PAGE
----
Bolt is used to producing moments that make spectators grab the person next to them and throw their hands to their mouths in shock. Once again he delivered.
This time there was no clowning, no posing for the photographers waiting by the giant digital timer nest to the finish line. Bolt tore off his vest, staggered into the stadium tunnel and buried his head in the blue netting wall, those same photographers suddenly themselves sprinting the 100m straight in perfect reverse.
There were only two questions falling from everyone's wide-open jaws: how, and why?
The answer to the first can be found on page 127 of the IAAF's 2010-2011 regulations, under rule 162, section six:
"An athlete, after assuming a full and final set position, shall not commence his start until after receiving the report of the gun. If, in the judgement of the Starter or Recallers, he does so any earlier, it shall be deemed a false start."
Underneath sits Salcedo's all-important addition.
"162.7: From 1 January 2010, except in Combined Events, any athlete responsible for a false start shall be disqualified."
The answer to the second was rather harder to uncover.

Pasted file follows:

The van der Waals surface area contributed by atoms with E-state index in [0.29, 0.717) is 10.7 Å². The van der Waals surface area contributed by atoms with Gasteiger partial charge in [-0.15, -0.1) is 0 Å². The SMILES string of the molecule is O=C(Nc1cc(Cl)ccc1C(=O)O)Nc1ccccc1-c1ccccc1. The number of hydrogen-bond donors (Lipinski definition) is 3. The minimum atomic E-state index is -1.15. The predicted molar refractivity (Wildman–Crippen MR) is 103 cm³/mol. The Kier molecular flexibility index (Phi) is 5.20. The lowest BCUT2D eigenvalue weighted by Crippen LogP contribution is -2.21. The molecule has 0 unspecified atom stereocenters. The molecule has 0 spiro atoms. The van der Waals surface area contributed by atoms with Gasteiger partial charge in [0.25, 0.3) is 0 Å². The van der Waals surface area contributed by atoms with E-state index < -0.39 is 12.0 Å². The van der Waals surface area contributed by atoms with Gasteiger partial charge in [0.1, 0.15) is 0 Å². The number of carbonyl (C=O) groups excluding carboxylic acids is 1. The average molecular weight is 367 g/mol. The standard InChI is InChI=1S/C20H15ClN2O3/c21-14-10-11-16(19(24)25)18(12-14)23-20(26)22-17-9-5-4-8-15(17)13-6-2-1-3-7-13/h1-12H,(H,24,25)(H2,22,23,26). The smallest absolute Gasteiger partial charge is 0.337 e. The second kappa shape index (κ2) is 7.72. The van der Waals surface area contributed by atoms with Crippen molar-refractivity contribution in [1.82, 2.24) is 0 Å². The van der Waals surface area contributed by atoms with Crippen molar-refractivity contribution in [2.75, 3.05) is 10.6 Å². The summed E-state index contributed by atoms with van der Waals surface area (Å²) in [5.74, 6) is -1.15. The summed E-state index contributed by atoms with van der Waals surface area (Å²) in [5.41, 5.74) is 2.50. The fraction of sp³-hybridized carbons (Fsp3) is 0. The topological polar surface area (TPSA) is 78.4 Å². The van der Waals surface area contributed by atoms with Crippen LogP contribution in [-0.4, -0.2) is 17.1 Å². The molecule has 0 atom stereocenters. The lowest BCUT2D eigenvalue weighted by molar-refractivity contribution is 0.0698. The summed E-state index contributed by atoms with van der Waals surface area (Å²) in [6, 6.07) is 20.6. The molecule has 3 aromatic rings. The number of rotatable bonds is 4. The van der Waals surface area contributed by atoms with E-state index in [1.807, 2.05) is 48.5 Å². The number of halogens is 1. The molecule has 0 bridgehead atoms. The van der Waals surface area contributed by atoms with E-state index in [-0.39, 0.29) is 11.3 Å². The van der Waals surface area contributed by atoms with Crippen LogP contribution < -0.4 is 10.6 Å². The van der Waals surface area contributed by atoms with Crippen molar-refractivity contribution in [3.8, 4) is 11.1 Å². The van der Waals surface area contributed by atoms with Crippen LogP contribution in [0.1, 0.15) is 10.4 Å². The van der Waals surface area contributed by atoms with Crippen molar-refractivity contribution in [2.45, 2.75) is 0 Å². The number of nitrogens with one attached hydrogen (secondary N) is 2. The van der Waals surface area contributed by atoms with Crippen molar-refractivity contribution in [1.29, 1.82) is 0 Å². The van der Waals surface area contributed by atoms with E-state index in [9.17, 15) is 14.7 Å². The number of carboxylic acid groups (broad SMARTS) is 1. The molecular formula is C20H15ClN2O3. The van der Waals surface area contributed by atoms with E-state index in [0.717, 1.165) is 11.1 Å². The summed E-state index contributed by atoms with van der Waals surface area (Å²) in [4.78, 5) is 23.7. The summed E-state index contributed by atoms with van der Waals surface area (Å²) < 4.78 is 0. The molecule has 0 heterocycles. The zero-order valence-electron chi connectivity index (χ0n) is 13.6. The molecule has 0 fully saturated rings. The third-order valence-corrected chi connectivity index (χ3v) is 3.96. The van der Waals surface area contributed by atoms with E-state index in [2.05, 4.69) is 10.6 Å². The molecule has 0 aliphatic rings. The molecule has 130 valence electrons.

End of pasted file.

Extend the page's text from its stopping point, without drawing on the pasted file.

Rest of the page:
Bolt didn't need to gamble on a flyer, any more than Bradman needed to try to hit his first ball from Eric Hollies for six. His key rivals, Tyson Gay and Asafa Powell, were both absent through injury. He is so much faster than the men remaining that he could have sat in his blocks and still won by a street. So what happened?
"It was the conscious part of his brain, not the subconscious part, that affected him," says Darren Campbell, World 100m bronze medallist in 2003 and here in Korea as an expert summariser for BBC Radio 5 live.
"The subconscious part of a sprinter's brain simply reacts to the starter's gun. It's the conscious part that would be shouting REACT! REACT! REACT! to him.
"In his semi-final he didn't get out that badly - the rhythm of the start was still there - but he didn't react well to the gun itself. That may have played on his mind.
"Maybe he was worried about the presence of his training partner Yohan Blake outside him, although on times and form he didn't need to.